In the course of the rescue efforts the Primal Man is freed, and he gloriously ascends to the Godhead. The souls of the human beings, however, have been left behind, along with Light particles that derive from the captivity of the Primal Man and of his sons. It is only at this point that the material world as we know it comes into being. The Earth is created as an alchemical vessel of purification and transformation where the Light can be extracted from dark matter. The Sun and the Moon are both vessels of Light that serve as vehicles to transport Light upwards out of earthly darkness.9

In Burroughs’s world, evil disguises itself as good and good disguises itself as evil. The Archons are Christians and politicians and “jus’ good folk.” The Gnostics are roving bands of criminals and thieves known only to themselves as “the Johnsons.” The visionaries, the ones who have attained genuine gnosis (i.e., “knowledge”) can see through the illusions forged by control, identify the face of the enemy, and from that point begin the quest for true freedom.

These visionaries regularly employ unorthodox and seemingly “insane” methods to overthrow the hypnotic bonds of control: opiates, orgone energy, tape recorders that are used to cut up, analyse, and reconfigure the endless barrage of shallow mass media used to keep the masses docile, astral travel through time and space, hermetic magic, telepathy, etc. These are the tools of the twentieth century Gnostic in Burroughs’s revitalised Libertatia.

The goal of these latter day Gnostics is to establish an autonomous zone, a physical approximation of the pneuma, while having as much fun as possible trying to “wise up the marks,” a paraphrase of a key sentence in the third chapter of his 1964 novel Nova Express: “And you can see the marks are wising up, standing around in sullen groups and that mutter gets louder and louder.”10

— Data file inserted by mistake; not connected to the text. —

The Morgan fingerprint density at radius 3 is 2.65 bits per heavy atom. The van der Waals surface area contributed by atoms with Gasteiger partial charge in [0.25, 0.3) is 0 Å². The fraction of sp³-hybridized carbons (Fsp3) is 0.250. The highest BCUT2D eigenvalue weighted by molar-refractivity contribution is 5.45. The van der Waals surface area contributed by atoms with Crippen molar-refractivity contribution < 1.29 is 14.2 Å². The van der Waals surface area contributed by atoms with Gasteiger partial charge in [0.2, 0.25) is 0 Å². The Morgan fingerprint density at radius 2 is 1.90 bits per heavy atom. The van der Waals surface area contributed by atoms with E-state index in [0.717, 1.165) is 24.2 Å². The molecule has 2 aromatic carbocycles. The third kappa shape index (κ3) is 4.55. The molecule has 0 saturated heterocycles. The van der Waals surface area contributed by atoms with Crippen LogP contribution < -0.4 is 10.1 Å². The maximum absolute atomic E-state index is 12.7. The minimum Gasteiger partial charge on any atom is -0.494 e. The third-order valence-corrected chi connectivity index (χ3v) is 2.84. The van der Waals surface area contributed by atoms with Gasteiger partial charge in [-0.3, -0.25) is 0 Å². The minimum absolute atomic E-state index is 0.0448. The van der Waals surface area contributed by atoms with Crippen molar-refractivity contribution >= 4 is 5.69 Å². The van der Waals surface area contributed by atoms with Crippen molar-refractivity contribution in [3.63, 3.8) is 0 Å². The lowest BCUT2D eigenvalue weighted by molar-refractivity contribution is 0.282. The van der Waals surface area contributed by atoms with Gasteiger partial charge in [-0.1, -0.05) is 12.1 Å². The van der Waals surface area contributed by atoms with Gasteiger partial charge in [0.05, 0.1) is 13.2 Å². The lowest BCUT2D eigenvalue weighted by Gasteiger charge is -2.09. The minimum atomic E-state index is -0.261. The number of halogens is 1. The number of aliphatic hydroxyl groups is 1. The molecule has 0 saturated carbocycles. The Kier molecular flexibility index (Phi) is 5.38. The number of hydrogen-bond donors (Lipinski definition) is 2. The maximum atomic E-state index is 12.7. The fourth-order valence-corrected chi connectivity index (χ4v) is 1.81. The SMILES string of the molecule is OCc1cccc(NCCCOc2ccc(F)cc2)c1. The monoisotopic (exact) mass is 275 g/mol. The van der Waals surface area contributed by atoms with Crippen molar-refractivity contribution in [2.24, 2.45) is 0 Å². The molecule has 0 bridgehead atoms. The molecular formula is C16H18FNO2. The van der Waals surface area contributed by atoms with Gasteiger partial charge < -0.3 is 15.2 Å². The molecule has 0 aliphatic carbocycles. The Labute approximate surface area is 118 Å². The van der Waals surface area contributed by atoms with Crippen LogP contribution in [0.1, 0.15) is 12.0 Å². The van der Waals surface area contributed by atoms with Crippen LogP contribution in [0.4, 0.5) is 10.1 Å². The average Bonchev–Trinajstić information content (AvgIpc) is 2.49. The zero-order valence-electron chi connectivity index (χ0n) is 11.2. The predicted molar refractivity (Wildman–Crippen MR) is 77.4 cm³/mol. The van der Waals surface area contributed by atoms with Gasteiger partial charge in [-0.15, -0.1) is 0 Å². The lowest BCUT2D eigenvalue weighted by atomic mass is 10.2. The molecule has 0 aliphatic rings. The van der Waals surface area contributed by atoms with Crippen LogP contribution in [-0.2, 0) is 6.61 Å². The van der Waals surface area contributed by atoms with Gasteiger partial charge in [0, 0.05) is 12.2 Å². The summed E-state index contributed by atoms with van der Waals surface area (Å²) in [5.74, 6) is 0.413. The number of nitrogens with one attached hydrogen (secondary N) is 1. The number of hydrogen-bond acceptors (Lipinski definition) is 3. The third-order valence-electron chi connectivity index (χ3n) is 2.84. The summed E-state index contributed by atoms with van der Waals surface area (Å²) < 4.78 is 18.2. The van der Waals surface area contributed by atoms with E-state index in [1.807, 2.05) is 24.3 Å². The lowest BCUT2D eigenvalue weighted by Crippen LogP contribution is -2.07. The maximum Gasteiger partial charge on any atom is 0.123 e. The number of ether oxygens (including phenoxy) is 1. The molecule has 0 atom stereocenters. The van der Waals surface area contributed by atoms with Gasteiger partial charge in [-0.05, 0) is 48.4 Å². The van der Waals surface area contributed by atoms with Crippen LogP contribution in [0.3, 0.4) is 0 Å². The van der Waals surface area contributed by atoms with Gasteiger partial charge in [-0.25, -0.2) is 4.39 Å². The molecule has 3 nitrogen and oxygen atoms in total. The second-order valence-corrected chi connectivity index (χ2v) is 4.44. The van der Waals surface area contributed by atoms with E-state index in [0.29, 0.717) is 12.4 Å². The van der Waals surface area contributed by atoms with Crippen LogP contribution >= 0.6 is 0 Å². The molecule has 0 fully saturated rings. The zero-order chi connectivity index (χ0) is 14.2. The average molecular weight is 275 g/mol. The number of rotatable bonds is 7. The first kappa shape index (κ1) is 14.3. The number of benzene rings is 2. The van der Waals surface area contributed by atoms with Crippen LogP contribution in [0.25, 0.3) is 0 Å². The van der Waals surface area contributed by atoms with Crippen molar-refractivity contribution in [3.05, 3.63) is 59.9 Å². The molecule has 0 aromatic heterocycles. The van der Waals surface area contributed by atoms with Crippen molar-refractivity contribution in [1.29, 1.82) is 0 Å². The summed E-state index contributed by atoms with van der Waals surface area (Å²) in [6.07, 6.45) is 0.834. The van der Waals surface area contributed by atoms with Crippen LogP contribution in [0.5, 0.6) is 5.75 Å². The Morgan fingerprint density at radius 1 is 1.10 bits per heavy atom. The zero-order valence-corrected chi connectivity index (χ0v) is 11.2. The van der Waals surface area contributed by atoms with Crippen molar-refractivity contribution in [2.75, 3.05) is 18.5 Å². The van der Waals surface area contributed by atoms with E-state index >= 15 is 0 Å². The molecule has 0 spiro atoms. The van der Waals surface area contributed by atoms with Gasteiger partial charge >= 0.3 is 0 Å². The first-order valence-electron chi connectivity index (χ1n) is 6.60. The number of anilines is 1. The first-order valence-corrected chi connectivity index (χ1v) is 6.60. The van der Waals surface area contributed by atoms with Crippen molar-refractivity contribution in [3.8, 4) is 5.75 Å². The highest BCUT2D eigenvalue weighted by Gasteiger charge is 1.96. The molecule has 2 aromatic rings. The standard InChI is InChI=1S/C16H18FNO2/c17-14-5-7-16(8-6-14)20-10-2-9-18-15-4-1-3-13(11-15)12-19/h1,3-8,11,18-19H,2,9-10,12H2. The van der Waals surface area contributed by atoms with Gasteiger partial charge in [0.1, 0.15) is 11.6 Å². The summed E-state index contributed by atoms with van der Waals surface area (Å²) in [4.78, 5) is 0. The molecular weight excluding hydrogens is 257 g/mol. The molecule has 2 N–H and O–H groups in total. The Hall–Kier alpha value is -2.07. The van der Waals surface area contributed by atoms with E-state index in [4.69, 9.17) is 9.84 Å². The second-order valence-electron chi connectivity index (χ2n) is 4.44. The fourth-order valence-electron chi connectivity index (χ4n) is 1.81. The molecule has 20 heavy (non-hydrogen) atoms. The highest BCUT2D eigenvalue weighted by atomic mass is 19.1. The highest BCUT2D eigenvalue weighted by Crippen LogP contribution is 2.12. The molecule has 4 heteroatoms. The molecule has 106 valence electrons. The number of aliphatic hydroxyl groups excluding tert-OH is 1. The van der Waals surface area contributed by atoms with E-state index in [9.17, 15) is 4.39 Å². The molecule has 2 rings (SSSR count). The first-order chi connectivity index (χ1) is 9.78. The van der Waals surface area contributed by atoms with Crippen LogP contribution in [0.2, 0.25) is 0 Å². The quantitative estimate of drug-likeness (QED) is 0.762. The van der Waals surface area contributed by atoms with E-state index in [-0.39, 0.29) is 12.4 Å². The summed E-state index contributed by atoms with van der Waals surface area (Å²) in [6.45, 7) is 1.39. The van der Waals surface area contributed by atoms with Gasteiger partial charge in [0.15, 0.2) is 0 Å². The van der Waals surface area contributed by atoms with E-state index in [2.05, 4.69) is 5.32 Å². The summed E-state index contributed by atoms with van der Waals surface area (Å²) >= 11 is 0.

The Archons are represented on Earth by parasite-infected control-freaks Burroughs aptly calls “the shits”: “…my contention is that evil is quite literally a virus parasite occupying a certain brain area which we may term the RIGHT centre. The mark of a basic shit is that he has to be right.”11 The shits will use all the power they have on this planet in order to prevent the Johnsons from waking up the marks.

This conflict between good and evil is played out in Burroughs’s fiction over and over again, perhaps most prominently in Nova Express. In this novel the Johnsons are called “The Nova Police” and the shits are called “The Nova Mob,” or simply “The Board”: “All right you board bastards, we’ll by God show you ‘Operation Total Exposure.’ For all to see. In Times Square. In Piccadilly.”12 Operation Total Exposure represents an attempt by the Nova Police to pull back the illusory curtain that protects the parasite-infected Reality Studio from being seen in its true form, to induce gnosis in the madding hordes, to transform the “marks” into “Johnsons.”

In chapter one of Nova Express, Inspector J. Lee of the Nova Police addresses the human race:

What scared you all into time? Into body? Into shit? I will tell you: ‘the word.’ Alien Word ‘the.’ ‘The’ word of Alien Enemy imprisons ‘thee’ in Time. In Body. In Shit. Prisoner, come out. The great skies are open.13

Chapter two, titled “Prisoners, Come Out,” is an open letter addressed to the “peoples of the earth” and is signed by Inspector Lee. In this letter the Inspector explains that the purpose of his novels are

…to expose and arrest Nova Criminals. In Naked Lunch, Soft Machine and Nova Express I show who they are and what they are doing and what they will do if they are not arrested. Minutes to go. Souls rotten from their orgasm drugs, flesh shuddering from their nova ovens, prisoners of the earth to come out. With your help we can occupy The Reality Studio and retake their universe of Fear Death and Monopoly.14

In his 1978 collaboration with Brion Gysin, The Third Mind, Burroughs wrote in reference to Nova Express:

A new mythology is possible in the space age where we will again have heroes and villains with respect to intentions toward this planet.15